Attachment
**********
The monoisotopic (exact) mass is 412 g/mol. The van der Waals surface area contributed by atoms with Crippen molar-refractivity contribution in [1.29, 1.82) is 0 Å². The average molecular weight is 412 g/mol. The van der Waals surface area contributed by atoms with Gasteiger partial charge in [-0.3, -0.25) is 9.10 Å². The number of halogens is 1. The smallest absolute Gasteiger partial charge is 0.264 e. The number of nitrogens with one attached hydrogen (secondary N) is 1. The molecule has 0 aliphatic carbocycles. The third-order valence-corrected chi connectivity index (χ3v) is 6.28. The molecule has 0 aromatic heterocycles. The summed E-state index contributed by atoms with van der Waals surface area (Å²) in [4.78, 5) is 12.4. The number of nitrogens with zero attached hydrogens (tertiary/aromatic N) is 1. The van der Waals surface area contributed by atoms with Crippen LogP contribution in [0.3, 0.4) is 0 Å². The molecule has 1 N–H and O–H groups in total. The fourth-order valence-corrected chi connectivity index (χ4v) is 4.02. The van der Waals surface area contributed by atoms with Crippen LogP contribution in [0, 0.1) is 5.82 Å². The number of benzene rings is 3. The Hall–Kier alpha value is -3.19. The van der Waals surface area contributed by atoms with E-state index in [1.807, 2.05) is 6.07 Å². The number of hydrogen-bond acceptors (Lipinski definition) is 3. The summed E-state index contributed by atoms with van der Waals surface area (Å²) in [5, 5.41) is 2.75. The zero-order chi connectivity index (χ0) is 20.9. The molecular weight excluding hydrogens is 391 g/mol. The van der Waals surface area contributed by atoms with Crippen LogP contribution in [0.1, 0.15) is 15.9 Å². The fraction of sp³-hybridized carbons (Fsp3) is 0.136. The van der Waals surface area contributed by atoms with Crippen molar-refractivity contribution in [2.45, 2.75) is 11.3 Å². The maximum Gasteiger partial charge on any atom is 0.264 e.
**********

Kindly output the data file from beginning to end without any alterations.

The monoisotopic (exact) mass is 412 g/mol. The van der Waals surface area contributed by atoms with Crippen molar-refractivity contribution in [1.29, 1.82) is 0 Å². The average molecular weight is 412 g/mol. The van der Waals surface area contributed by atoms with Gasteiger partial charge in [-0.3, -0.25) is 9.10 Å². The number of halogens is 1. The smallest absolute Gasteiger partial charge is 0.264 e. The number of nitrogens with one attached hydrogen (secondary N) is 1. The molecule has 0 aliphatic carbocycles. The third-order valence-corrected chi connectivity index (χ3v) is 6.28. The molecule has 0 aromatic heterocycles. The summed E-state index contributed by atoms with van der Waals surface area (Å²) in [4.78, 5) is 12.4. The number of nitrogens with zero attached hydrogens (tertiary/aromatic N) is 1. The van der Waals surface area contributed by atoms with Crippen LogP contribution in [0.3, 0.4) is 0 Å². The molecule has 1 N–H and O–H groups in total. The fourth-order valence-corrected chi connectivity index (χ4v) is 4.02. The van der Waals surface area contributed by atoms with Crippen LogP contribution in [0, 0.1) is 5.82 Å². The number of benzene rings is 3. The Hall–Kier alpha value is -3.19. The van der Waals surface area contributed by atoms with E-state index in [1.807, 2.05) is 6.07 Å². The number of hydrogen-bond acceptors (Lipinski definition) is 3. The summed E-state index contributed by atoms with van der Waals surface area (Å²) in [5, 5.41) is 2.75. The zero-order chi connectivity index (χ0) is 20.9. The molecular weight excluding hydrogens is 391 g/mol. The van der Waals surface area contributed by atoms with Crippen LogP contribution in [0.1, 0.15) is 15.9 Å². The fraction of sp³-hybridized carbons (Fsp3) is 0.136. The van der Waals surface area contributed by atoms with Crippen molar-refractivity contribution in [2.45, 2.75) is 11.3 Å². The maximum Gasteiger partial charge on any atom is 0.264 e.